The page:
21. ^ "Frightfest Schedule Summer of 84". Retrieved January 1, 2019.
  22. ^ "Sitges Film Festival Program Summer of 84". Retrieved January 1, 2019.
  23. ^ "Slashfilmfestival schedule Summer of 84". Retrieved January 1, 2019.
  24. ^ "Hardline:filmfestival Programm Summer of 84". Retrieved January 1, 2019.
  25. ^ "Molins Film Festival (2018)". IMDb. Retrieved 2019-12-02.
  26. ^ Peitzman, Louis (December 27, 2018). "The 19 Best Horror Films of 2018". Buzzfeed News. Retrieved January 1, 2019.
  27. ^ Callwood, Brett (January 2, 2019). "The Ten Best Horror Movies of 2018". LA Weekly. Retrieved January 2, 2019.
  28. ^ Weinberg, Scott (December 31, 2018). "The Best Horror Movies of 2018". Retrieved January 1, 2019.
  29. ^ Esquire Editors (October 25, 2018). "The Scariest Horror Movies of 2018". Esquire. Retrieved January 1, 2019. {{cite web}}: |last= has generic name (help)
  30. ^ Millican, Josh (December 27, 2018). "Josh Millican's Best Horror Movies of 2018". Dread Central. Retrieved January 1, 2019.
  31. ^ Dwyer, Larry (January 7, 2019). "Top 18 Horror Films of 2018". Horror News Network. Retrieved July 18, 2019.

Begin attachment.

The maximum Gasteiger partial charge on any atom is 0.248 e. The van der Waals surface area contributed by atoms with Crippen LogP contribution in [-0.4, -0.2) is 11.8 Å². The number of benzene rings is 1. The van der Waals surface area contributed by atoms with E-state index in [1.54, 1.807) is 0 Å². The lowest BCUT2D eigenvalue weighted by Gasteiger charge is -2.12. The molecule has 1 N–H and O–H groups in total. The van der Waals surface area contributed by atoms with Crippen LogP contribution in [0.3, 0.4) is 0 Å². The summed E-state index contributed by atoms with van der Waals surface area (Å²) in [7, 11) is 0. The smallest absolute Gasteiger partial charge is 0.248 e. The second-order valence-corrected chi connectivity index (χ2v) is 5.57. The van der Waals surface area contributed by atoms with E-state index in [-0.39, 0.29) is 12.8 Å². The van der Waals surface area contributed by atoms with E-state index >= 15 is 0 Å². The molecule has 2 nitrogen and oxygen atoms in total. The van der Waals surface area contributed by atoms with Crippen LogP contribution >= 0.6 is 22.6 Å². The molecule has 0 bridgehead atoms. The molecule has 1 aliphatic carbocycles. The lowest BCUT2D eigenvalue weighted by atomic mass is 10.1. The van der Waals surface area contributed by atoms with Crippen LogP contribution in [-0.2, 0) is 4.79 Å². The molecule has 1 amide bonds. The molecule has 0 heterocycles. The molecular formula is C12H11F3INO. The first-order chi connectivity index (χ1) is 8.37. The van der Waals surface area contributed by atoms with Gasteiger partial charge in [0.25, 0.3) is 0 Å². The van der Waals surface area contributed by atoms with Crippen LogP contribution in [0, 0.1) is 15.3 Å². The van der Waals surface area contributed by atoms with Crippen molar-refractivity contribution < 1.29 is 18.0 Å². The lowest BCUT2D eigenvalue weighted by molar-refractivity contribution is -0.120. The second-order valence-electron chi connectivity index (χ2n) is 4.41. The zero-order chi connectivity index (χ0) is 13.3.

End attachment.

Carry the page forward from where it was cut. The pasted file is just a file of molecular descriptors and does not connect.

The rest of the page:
32. ^ Fennessey, Sean; Ryan, Chris (December 10, 2018). "The 10 Best Horror Movies of 2018". Retrieved January 1, 2019.
  33. ^ Danielle, Tori (December 23, 2018). "Pop Horror's Top 25 Favorite Horror Movies of 2018". Retrieved January 1, 2019.
  34. ^ "Best Horror Movies of 2018 by Tomatometer". Rotten Tomatoes. Fandango Media. Retrieved September 14, 2019.
  35. ^ "The 140 Best 2010s Horror Movies". Retrieved 2019-12-02.
  36. ^ McKinney, Alisha (December 20, 2018). "Shudder Reveals Their Biggest Movie Premieres Of 2018, And Their Most Polarizing". Retrieved January 1, 2019.
  37. ^ Anderton, Ethan (July 16, 2019). "45th Saturn Awards Nominations: 'Avengers: Endgame' Leads with 14 Nods, 'Game of Thrones' Tops TV Category". /Film. Retrieved July 18, 2019.